8 Ways to Help Kids Make New Year's Resolutions

Take Turtle Steps Toward Big Resolutions

helping set the table

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Turning a good intention into a habit is "one of the most important skills we can teach our kids," says Dr. Carter. "It's the key to happiness in life." She suggests that parents help kids break their resolutions down into "ridiculously easy turtle steps." "Self-discipline is like a muscle that grows slowly," she says. "If you do too much at first, you will get fatigued and not be successful."

Dr. Carter says it takes six weeks to create a habit. For instance, if your child's resolution is "I'm going to keep my room neater," he should write down six tiny, easy steps and practice one each week. "The first week he puts his shoes in the closet, the second week he picks his pillow up off the floor, and so on," Dr. Carter says. Your child might actually end up doing much more than this. "There's a massive spillover effect," she says. "Once people are engaged in their goal, they will do other things as well." Have your kids fill in the spaces on their big list with these tiny steps or download "turtle steps" worksheets from Dr. Carter's habit tracker.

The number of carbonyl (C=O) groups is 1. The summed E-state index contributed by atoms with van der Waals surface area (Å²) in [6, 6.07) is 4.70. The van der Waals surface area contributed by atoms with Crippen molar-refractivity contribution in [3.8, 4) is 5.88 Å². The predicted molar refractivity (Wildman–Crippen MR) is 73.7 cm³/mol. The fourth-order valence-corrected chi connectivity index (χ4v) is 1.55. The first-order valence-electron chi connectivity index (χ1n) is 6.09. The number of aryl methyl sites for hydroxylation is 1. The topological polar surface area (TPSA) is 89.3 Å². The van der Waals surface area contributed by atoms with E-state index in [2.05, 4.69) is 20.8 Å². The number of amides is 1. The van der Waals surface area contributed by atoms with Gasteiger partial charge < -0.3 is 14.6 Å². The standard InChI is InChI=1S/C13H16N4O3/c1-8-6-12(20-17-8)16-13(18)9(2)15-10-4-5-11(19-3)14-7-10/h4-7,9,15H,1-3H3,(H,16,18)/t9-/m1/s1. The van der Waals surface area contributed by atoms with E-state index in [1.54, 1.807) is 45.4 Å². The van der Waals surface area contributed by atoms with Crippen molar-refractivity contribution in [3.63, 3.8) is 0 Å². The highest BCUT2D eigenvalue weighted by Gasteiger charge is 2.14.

Dr. Goodman also believes in breaking down broad resolutions into specific, easy-to-do steps. Her examples:

  • I will help more around the house ... by setting the table for dinner.
  • I will improve my reading ... by reading 15 minutes before I go to bed.
  • I will eat more healthful foods ... by eating one fruit at breakfast and one vegetable at dinner.

It's fine to check in with kids each week and acknowledge how they're doing, but Dr. Carter advises against tangible rewards. "You can't bribe kids into doing this. Once you make it external with rewards, you lose them."

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